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NIH to Fund Development of Single-Cell Analysis Technologies, Tools

NEW YORK (GenomeWeb) – The National Institutes of Health announced this week that it is seeking grant applications from small businesses for the development and validation of next-generation single-cell analysis technologies and tools.

"Single-cell analysis has recently become an active area of research to uncover fundamental biological principles behind cell diversity, which are often masked and not amenable to the population analysis of cells," the NIH said. "The ability to measure genomic, epigenomic, transcriptomic, and metabolic status in individual cells [is] expected to provide new insight into molecular pathways in health and disease."

In order to accelerate the development and translation of single-cell analysis, the NIH said it intends to fund work on technologies that can better define cellular heterogeneity, organization, and communication rules, as well as emergent cellular properties.

Such approaches, the agency noted, should provide new analytical measures and manipulations of cellular contents, structure, and activity at the single-cell level significantly beyond those currently available. "The objectives are to accelerate the development and translation of promising concepts by focusing on overcoming technical challenges, building prototype systems, and generating novel tools toward commercialization," the NIH added.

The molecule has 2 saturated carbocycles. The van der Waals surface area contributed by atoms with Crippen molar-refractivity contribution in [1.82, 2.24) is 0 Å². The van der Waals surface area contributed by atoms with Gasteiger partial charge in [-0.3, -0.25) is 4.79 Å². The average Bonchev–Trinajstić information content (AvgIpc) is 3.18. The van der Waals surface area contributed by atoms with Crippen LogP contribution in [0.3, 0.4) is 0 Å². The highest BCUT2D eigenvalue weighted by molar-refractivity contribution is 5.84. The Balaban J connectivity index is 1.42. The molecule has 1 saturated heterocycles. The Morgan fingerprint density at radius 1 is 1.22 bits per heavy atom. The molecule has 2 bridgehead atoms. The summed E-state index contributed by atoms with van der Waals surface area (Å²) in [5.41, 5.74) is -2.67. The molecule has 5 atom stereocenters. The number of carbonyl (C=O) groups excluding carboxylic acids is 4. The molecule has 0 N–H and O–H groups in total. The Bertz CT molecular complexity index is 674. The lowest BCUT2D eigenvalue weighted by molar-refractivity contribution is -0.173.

Technologies and tools suitable for funding include devices and reagents to perform novel total molecular and/or functional analyses of a wide variety of cell types; tool combinations for multiplex analysis and/or manipulation of single cells to maximize data content over many parameters; and ones that enable and transform single-cell analysis in clinical tissue biopsies. The NIH said it is particularly interested in next-generation approaches for distinguishing heterogeneous states among cells in situ or in clinically relevant samples.

Funding will be made available as Phase I, II, and fast-tracked grants through the NIH's Small Business Innovation Research and Small Business Technology Transfer programs.

Additional details about the funding opportunities can be found here and here.